Alice Gertrude

Alice Gertrude was a wooden steamship which operated on the Strait of Juan de Fuca and Puget Sound from 1898 to January 1907, when she was wrecked at Clallam Bay in Washington.

Steamer 'Alice Gertrude', circa 1904.jpg
Alice Gertrude
NameAlice Gertrude
NamesakeAlice Thompson and Gertrude Thompson
OwnerThompson Steamboat Co.
RouteStrait of Juan de Fuca, Puget Sound
In service1898[1]
FateWrecked January 11, 1907
General characteristics
TypeCoastal steamship
Tonnage413 gross[2]
Length131 ft (39.93 m)[1]
Beam26 ft (7.92 m)[1]
Installed powerfore and aft compound steam engine, generating 500 hp (370 kW).[1]


Alice Gertrude was a freight and passenger steamship built in 1898, either at Seattle, Washington, according to one source,[1] or at Port Angeles. Washington, according to another source.[3] The ship was built either by[3] or for[1] the brothers John Rex Thompson (1855–1926) and Fred Thompson ( ? – ? ), who were prominent citizens of early Port Angeles doing business as the Thompson Steamboat Company. The Thompsons ran steamboats to Neah Bay from Port Angeles, and Alice Gertrude was built for this route. The vessel was named for two cousins, Alice Thompson, the daughter of Fred Thompson, and Gertrude Thompson, the daughter of John Rex Thompson.[3]

On January 8, 1902, Captain J. Rex Thompson sold his interest in the Thompson Steamboat Company, which included Alice Gertrude and five other steam vessels, to the La Conner Trading and Transportation Company. In 1903, the La Conner Trading and Transportation Company merged with the Puget Sound Navigation Company (PSN), and Alice Gertrude became part of the PSN fleet.[1]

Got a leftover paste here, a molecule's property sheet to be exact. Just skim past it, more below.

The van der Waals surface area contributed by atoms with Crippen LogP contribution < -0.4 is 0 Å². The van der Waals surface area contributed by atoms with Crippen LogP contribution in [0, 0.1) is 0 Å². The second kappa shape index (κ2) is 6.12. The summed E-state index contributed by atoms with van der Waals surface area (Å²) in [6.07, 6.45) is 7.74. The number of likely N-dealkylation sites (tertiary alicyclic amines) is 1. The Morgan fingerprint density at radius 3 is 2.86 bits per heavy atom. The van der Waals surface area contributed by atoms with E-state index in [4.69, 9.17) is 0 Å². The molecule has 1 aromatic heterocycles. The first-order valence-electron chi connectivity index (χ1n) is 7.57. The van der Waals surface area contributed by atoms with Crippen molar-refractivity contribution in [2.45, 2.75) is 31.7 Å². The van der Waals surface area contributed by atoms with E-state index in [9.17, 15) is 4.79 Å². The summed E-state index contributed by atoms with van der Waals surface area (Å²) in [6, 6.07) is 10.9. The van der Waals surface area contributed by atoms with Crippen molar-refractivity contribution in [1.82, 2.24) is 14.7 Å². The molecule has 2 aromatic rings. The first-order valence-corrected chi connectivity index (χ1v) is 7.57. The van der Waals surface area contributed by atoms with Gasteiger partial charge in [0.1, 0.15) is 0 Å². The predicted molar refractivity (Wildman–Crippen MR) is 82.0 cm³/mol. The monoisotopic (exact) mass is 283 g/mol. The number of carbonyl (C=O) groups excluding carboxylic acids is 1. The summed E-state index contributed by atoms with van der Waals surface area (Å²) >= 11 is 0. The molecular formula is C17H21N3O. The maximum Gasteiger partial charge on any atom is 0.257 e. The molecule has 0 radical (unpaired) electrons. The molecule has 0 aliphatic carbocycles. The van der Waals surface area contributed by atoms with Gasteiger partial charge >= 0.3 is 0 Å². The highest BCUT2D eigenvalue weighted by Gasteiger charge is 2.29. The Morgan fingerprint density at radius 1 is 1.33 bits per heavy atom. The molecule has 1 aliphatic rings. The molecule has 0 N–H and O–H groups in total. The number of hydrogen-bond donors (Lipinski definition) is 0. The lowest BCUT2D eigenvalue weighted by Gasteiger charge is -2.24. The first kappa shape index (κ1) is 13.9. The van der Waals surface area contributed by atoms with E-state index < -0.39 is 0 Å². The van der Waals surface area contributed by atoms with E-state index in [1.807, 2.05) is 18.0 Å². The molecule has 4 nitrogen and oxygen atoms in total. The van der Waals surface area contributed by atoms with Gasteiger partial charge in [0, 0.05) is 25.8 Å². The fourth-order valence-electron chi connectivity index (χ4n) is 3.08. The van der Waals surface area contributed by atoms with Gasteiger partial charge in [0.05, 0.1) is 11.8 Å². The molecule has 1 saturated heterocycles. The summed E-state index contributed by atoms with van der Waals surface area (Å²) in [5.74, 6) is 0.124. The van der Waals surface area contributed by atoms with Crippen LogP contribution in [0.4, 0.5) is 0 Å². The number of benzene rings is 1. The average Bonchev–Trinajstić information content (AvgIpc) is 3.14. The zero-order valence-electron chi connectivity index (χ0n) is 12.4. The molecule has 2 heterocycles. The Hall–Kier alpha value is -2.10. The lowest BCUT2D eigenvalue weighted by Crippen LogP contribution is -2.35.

In 1904, Alice Gertrude and another PSN ship, Rosalie, ran on alternate days, six days a week, from Pier 1 in Seattle, which was at the foot of Yesler Street, for Port Townsend, Washington, and the ports on the Strait of Juan de Fuca. Rosalie′s route ended at Clallam, Washington, with Alice Gertrude proceeding further to Neah Bay.[1]


On January 11, 1907, under the command of Captain Charles Kalstrom (d. 1917), a well-known and popular captain, Alice Gertrude was wrecked while trying to enter Clallam Bay. Kalstrom, who had been on the route for 16 years, encountered a severe snowstorm at about 9:00 p.m. With visibility blocked, Kalstrom was putting the ship about, when at 10:15 p.m., the vessel struck ground on Clallam Reef. The passengers and crew remained on board until the morning, when, with the assistance of the steam tugs Lorne and Wyadda, they were all taken off. The steamer Rosalie took the passengers back to Port Angeles.[1] The financial loss was valued at $40,000.[2]

Alice Gertrude broke up quickly and the only salvageable parts were the boiler and the engine, which were removed from the wreck by the steam cargo ship Rapid Transit. These components belonged to the marine insurance underwriter, but PSN repurchased them and they were installed in the steam fishing vessel Independent.


  1. ^ a b c d e f g h i Newell, ed., H.W. McCurdy Marine History, at 33, 76, 87, 99–100, 134, and 294.
  2. ^ a b United States Congressional serial set, Issue 5491, at page 454.
  3. ^ a b c Clallam County Genealogical Society, Obituary Transcriptions for John Rex Thompson and Fred Thompson (accessed 04-30-11).